News Articles

Friday, May 11, 2012

Increased mobile use could decrease Facebook’s ad revenue

Mark Bridge writes:

With Facebook’s stock market flotation expected to go ahead next week and a company value of between $77 billion and $96 billion being anticipated, the social network is putting the finishing touches to its paperwork.

It’s just filed an amendment to its original registration statement in which it warns that the increasing use of its mobile services may cause a problem. It’s not the technical infrastructure but the fact that Facebook’s mobile offering isn’t as well-established as its conventional web-based service. Facebook has previously admitted that it’s not making much money from mobile, which means there’s an obvious problem if people abandon the money-making web service for the mobile service.

Mobile ads have now been introduced - but at the moment they’re largely unproven on Facebook. And that could worry some investors.

“We had 488 million Monthly Active Users who used Facebook mobile products in March 2012. While most of our mobile users also access Facebook through personal computers, we anticipate that the rate of growth in mobile usage will exceed the growth in usage through personal computers for the foreseeable future, in part due to our focus on developing mobile products to encourage mobile usage of Facebook. We have historically not shown ads to users accessing Facebook through mobile apps or our mobile website. In March 2012, we began to include sponsored stories in users’ mobile News Feeds. However, we do not currently directly generate any meaningful revenue from the use of Facebook mobile products, and our ability to do so successfully is unproven. We believe this increased usage of Facebook on mobile devices has contributed to the recent trend of our daily active users increasing more rapidly than the increase in the number of ads delivered. If users increasingly access Facebook mobile products as a substitute for access through personal computers, and if we are unable to successfully implement monetization strategies for our mobile users, or if we incur excessive expenses in this effort, our financial performance and ability to grow revenue would be negatively affected.”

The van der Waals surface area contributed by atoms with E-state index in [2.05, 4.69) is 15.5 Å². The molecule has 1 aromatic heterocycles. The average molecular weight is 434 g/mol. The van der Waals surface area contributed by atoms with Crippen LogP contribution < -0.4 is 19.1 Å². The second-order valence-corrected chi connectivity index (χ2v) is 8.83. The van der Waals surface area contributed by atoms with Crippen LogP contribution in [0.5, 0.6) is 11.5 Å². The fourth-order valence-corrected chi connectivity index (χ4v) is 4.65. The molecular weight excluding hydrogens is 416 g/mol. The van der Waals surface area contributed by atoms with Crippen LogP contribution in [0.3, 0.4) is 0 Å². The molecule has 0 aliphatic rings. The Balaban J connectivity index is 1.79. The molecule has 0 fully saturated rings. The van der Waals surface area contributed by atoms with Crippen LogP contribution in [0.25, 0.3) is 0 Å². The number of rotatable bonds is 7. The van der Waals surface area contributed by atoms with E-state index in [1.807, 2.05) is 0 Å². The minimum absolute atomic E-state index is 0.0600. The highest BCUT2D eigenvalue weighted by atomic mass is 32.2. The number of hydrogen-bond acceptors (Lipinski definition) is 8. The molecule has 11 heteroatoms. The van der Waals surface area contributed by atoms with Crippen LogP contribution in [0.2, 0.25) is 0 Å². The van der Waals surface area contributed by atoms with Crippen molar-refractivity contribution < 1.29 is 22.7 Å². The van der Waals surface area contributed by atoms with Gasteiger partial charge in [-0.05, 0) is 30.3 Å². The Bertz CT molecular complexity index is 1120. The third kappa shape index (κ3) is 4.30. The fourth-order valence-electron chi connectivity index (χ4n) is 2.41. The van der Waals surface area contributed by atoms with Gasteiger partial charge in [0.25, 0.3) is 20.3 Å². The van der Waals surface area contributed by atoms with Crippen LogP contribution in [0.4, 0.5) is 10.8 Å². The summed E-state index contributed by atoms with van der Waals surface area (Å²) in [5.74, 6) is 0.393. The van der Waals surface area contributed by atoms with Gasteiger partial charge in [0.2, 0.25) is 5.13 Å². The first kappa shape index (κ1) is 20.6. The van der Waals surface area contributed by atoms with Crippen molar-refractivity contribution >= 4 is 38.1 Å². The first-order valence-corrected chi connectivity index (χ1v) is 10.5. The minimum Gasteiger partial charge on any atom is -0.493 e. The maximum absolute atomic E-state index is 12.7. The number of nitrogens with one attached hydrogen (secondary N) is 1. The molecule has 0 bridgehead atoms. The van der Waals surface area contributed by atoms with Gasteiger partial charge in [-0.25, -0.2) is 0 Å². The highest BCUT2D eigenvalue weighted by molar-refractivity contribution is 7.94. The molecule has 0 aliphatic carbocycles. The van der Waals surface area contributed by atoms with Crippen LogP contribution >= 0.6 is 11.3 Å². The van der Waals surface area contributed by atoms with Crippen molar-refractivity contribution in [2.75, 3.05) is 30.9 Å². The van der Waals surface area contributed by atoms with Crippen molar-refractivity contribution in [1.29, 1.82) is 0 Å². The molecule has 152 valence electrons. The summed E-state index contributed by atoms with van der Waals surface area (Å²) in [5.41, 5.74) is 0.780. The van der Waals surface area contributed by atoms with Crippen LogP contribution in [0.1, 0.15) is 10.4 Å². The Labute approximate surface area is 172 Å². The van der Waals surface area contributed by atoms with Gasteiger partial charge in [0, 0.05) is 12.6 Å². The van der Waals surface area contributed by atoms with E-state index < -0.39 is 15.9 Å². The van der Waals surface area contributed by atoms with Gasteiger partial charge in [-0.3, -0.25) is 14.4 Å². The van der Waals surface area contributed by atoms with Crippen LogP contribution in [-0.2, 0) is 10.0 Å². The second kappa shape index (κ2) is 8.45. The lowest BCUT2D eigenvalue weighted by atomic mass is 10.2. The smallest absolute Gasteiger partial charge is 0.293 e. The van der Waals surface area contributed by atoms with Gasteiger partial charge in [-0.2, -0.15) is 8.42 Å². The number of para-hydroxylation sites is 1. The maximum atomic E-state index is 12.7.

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Author: The Fonecast
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Categories: Applications, NewsNumber of views: 1297

Tags: advertisingfacebooksocial networking

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